The CARe model represents an integrated approach, with a strong, comprehensive focus on the whole individual, including his or her social environment and network. Since a wide range of life domains are interconnected, it may be necessary to provide support in more than one area. The term «integrated» also reflects the attention we strive to pay to all sorts of social factors that affect an individual’s quality of life — such as safety, stigmatisation, human rights, legislation and regulations and employment. By social environments (or life domains) we mean those locations where the service user lives, works, learns or spends his free time (or wishes to participate). This could be the individual’s neighbourhood or village, a company or a petting zoo, for example. Learning would relate to locations like a school or education centre. Leisure time can be spent at a volleyball club, for instance, or a chess club. This also includes the various social networks that the service user belongs to (or wants to belong to). These are sometimes associated with one of the aforementioned places, but some of these also exist independently — the individual’s own family, for example, or a network on a social media platform. We pay attention to every area that may be important to the service user. Sometimes, one area will take a bit more precedence; sometimes, another. But there is always a connection between what someone wants, his or her personal abilities and limitations and the quality of his or her environment.
Elements of quality of life and recovery
A wide range of research shows that various elements are important to an individual’s quality of life and the recovery of this quality (Slade, 2009; Leamy, Bird, Le Boutillier, & Williams, 2011; Wilken, 2010; Wilken, 2019). We can summarise these aspects in ten single or twin notions. The core elements in question are:
- Compassion and attention;
- Hope and trust;
- Personal story and own identity;
- Qualities and talent development;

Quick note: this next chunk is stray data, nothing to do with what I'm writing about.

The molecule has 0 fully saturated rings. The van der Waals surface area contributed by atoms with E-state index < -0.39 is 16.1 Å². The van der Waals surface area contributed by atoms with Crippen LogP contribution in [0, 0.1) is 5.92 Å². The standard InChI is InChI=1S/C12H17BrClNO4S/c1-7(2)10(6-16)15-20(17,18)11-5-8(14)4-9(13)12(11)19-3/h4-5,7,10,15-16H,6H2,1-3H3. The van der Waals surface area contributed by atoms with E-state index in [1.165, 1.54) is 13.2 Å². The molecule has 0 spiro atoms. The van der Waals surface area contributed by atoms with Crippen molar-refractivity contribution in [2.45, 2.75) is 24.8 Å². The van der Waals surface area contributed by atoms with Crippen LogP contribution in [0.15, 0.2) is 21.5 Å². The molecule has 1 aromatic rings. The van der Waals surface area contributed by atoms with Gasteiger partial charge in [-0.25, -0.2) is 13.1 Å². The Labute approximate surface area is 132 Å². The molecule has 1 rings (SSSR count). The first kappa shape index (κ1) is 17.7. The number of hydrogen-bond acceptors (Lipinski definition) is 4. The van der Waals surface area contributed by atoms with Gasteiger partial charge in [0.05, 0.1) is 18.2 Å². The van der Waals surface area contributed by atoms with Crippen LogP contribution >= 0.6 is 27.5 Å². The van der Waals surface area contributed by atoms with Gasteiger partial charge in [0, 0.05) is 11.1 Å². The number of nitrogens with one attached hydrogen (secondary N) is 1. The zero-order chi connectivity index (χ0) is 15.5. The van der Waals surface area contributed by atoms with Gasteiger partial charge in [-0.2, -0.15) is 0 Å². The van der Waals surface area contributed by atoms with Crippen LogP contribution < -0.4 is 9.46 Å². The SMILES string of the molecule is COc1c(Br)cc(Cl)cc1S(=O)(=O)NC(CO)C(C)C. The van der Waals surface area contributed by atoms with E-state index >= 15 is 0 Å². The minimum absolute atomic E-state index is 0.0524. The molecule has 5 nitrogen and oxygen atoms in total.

- Handling vulnerability, stigma and self-stigma;
- Autonomy and self-sustainability;
- Positive relationships and sense of belonging;
- Meaningful activities and social roles;
- Beneficial environments;
- Material resources.
Each of these elements is equally important but which significance they have for the service user differs from one individual and situation to the next. A number of these concepts concern relational elements like compassion, attention and trust. A share of them relate to personal development, e.g. identity, autonomy and handling vulnerability. They can also concern the quality of the individual’s resources, such as a decent housing situation or income security. In the methodical implementation of the CARe model, these elements are elaborated based on the service user’s specific wishes and needs and subsequently translated into concrete objectives, plans and activities.
Actions based on the CARe model can be summarised with the aid of four verbs: connecting, understanding, ensuring, and strengthening. We also refer to these notions as «core acts». These four core acts are used to develop good care in terms of both shape and substance. As previously explained, by good care we mean all forms of aid and services that are experienced as beneficial and helpful by a service user. «Beneficial» means that the provided support «feels right» to the service user. This can concern both the individual’s relationship with the professional, and how the professional gives shape to the provided support. It can also relate to a pleasant and comforting environment, a place where you feel at easy (a «beneficial» environment). Helpful means that in the service user’s experience, he or she personally gains from the efforts of the professional or the environment. Suffering is alleviated, for example, or the service user gains new perspectives, or becomes more self-confident.
The general scientific foundation for these core activities is formed by insights from studies into recovery stories (among others, Wilken, 2010). In the context of connecting and understanding, these insights are complemented by knowledge regarding relational care as elaborated in ethics of care (among others, Held, 2006; Leget, Gastmans, & Verkerk, 2011; Van Heijst, 2011) and the associated presence approach (Baart, 2002), as well as theories in the fields of relationship-based social work (Ruch, Turney, & Ward, 2018) and relational social work (Folgheraiter, 2003; 2007). In the context of ensuring and strengthening, we can draw from knowledge regarding coping with various forms of psychological and social vulnerability, well-being and positive psychology, and from theories of empowerment (among others, Zimmerman, 2000; Wilken & Den Hollander, 2019). In the following section, we will briefly describe the core acts from the perspective of a social work or (mental) health professional.